“Everyone who drinks this water will be thirsty again, but whoever drinks the water I give them will never thirst. Indeed, the water I give them will become in them a spring of water welling up to eternal life.” (John 4:13-14)

The second episode occurs when Jesus is at a great Jewish festival, the feast of tabernacles, in John 7. Speaking in the midst of a crowd, Jesus says, “Let anyone who is thirsty come to me and drink. Whoever believes in me, as Scripture has said, rivers of living water will flow from within them.”  John the Evangelist follows Jesus’ words immediately with this explanatory statement: “By this He meant the Spirit, whom those who believe in him were later to receive” (John 7:37b-39). The Holy Spirit is like water that brings life to our souls and cleanses our dry and thirsty world.

These three images – wind, fire, water – help us understand who the Holy Spirit is and what the Holy Spirit does. If the church wants to live and thrive, we must seek to live by the Holy Spirit, who breathes life into us, who sets us ablaze with God’s power, and revives us with waters of life.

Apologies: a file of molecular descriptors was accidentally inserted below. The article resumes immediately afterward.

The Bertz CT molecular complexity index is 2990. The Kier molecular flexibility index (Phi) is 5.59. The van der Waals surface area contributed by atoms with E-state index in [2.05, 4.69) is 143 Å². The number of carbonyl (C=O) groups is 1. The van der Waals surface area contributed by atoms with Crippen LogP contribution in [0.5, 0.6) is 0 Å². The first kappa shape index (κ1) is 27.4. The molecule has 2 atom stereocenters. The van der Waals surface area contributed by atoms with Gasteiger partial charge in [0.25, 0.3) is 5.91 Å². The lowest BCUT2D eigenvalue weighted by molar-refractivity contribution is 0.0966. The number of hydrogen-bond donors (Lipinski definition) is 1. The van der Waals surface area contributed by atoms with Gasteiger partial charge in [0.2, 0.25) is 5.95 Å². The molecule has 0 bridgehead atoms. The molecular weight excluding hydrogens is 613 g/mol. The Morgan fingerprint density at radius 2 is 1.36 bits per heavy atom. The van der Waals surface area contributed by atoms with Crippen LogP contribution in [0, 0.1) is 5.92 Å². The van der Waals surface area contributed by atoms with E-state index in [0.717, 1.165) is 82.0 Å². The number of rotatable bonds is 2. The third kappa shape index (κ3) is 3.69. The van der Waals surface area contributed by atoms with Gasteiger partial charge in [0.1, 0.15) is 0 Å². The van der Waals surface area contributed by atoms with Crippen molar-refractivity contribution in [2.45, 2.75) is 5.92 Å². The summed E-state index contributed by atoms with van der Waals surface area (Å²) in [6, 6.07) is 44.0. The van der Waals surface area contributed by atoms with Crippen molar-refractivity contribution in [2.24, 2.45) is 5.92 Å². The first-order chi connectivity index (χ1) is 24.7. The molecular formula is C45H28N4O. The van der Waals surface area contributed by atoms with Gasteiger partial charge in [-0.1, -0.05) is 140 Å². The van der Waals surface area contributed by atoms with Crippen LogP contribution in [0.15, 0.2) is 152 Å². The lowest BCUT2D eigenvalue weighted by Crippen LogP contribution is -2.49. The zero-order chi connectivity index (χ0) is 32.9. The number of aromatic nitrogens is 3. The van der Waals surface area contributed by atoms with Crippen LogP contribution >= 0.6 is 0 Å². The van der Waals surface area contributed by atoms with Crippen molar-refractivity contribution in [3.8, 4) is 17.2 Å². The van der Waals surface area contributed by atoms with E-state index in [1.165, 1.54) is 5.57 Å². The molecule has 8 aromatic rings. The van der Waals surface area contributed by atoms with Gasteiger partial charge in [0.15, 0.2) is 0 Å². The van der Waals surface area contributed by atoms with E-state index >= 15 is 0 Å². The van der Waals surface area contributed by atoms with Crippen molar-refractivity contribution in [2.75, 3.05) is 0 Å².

The Hunger for Love [Hungry for God]

St. Augustine of Hippo famously wrote near the beginning of Confessions: “You have made us for yourself, O Lord, and our heart is restless until it rests in you.”

This past weekend at Eastbrook Church, we began a series that explores how our hungers lead us to God to find true rest for our souls. The series, “Hungry for God,” parallels the season of Lent, and has a companion daily devotional that you can access here.

This weekend I explored the hunger for love by walking through the story found in John 4 of Jesus’ conversation with a woman at Jacob’s well in Samaria.

You can view the message video and sermon outline below. You can follow the entire series at our web-site, through the Eastbrook app, or through our audio podcast.

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Wide: Changed with People (discussion questions)

Jesus Changes Everything Series Gfx_ThumbHere are the discussion questions that accompany my message, “Wide: Changed with People,” which is the third part of our series “Jesus Changes Everything” at Eastbrook Church.

  1. Answer one of the following questions:
    • Who do you find it most difficult to love? Why?
    • When have you felt most loved in your life? Why was that?
  1. This week in our series, “Jesus Changes Everything,” we look at various Scripture passages in order to better understand what it means to love people like God. Whether you are on your own or with a small group, begin your study in prayer and ask God to draw you into His truth and life.